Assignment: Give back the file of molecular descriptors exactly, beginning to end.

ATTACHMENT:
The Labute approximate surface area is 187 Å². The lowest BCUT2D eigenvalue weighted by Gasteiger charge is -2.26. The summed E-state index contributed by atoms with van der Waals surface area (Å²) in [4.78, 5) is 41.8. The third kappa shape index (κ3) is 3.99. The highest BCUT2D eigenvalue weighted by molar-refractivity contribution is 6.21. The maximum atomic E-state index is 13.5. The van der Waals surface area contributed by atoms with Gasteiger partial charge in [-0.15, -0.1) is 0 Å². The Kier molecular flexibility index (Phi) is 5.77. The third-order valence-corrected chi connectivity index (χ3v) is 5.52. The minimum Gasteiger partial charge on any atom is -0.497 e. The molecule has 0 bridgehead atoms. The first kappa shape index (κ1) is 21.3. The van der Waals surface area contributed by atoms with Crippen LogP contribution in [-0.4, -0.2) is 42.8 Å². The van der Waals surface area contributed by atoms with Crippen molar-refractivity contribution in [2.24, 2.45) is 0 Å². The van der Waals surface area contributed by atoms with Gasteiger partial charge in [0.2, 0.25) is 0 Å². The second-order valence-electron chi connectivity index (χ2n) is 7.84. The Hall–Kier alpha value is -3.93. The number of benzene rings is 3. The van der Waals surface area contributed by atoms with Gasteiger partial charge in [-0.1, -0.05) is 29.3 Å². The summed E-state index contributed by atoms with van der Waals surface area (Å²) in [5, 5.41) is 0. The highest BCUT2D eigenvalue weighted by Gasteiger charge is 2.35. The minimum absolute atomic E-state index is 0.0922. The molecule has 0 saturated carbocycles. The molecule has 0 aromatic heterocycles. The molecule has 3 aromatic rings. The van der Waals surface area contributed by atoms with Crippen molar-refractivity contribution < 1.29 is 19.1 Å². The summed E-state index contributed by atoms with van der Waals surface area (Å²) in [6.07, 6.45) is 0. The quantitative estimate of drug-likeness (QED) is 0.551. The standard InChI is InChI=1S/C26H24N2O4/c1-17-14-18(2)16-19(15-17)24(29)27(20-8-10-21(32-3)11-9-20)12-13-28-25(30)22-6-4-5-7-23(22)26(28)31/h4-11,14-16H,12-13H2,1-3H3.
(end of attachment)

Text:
The Labute approximate surface area is 187 Å². The lowest BCUT2D eigenvalue weighted by Gasteiger charge is -2.26. The summed E-state index contributed by atoms with van der Waals surface area (Å²) in [4.78, 5) is 41.8. The third kappa shape index (κ3) is 3.99. The highest BCUT2D eigenvalue weighted by molar-refractivity contribution is 6.21. The maximum atomic E-state index is 13.5. The van der Waals surface area contributed by atoms with Gasteiger partial charge in [-0.15, -0.1) is 0 Å². The Kier molecular flexibility index (Phi) is 5.77. The third-order valence-corrected chi connectivity index (χ3v) is 5.52. The minimum Gasteiger partial charge on any atom is -0.497 e. The molecule has 0 bridgehead atoms. The first kappa shape index (κ1) is 21.3. The van der Waals surface area contributed by atoms with Crippen LogP contribution in [-0.4, -0.2) is 42.8 Å². The van der Waals surface area contributed by atoms with Crippen molar-refractivity contribution in [2.24, 2.45) is 0 Å². The van der Waals surface area contributed by atoms with Gasteiger partial charge in [0.2, 0.25) is 0 Å². The second-order valence-electron chi connectivity index (χ2n) is 7.84. The Hall–Kier alpha value is -3.93. The number of benzene rings is 3. The van der Waals surface area contributed by atoms with Gasteiger partial charge in [-0.1, -0.05) is 29.3 Å². The summed E-state index contributed by atoms with van der Waals surface area (Å²) in [5, 5.41) is 0. The highest BCUT2D eigenvalue weighted by Gasteiger charge is 2.35. The minimum absolute atomic E-state index is 0.0922. The molecule has 0 saturated carbocycles. The molecule has 0 aromatic heterocycles. The molecule has 3 aromatic rings. The van der Waals surface area contributed by atoms with Crippen molar-refractivity contribution < 1.29 is 19.1 Å². The summed E-state index contributed by atoms with van der Waals surface area (Å²) in [6.07, 6.45) is 0. The quantitative estimate of drug-likeness (QED) is 0.551. The standard InChI is InChI=1S/C26H24N2O4/c1-17-14-18(2)16-19(15-17)24(29)27(20-8-10-21(32-3)11-9-20)12-13-28-25(30)22-6-4-5-7-23(22)26(28)31/h4-11,14-16H,12-13H2,1-3H3.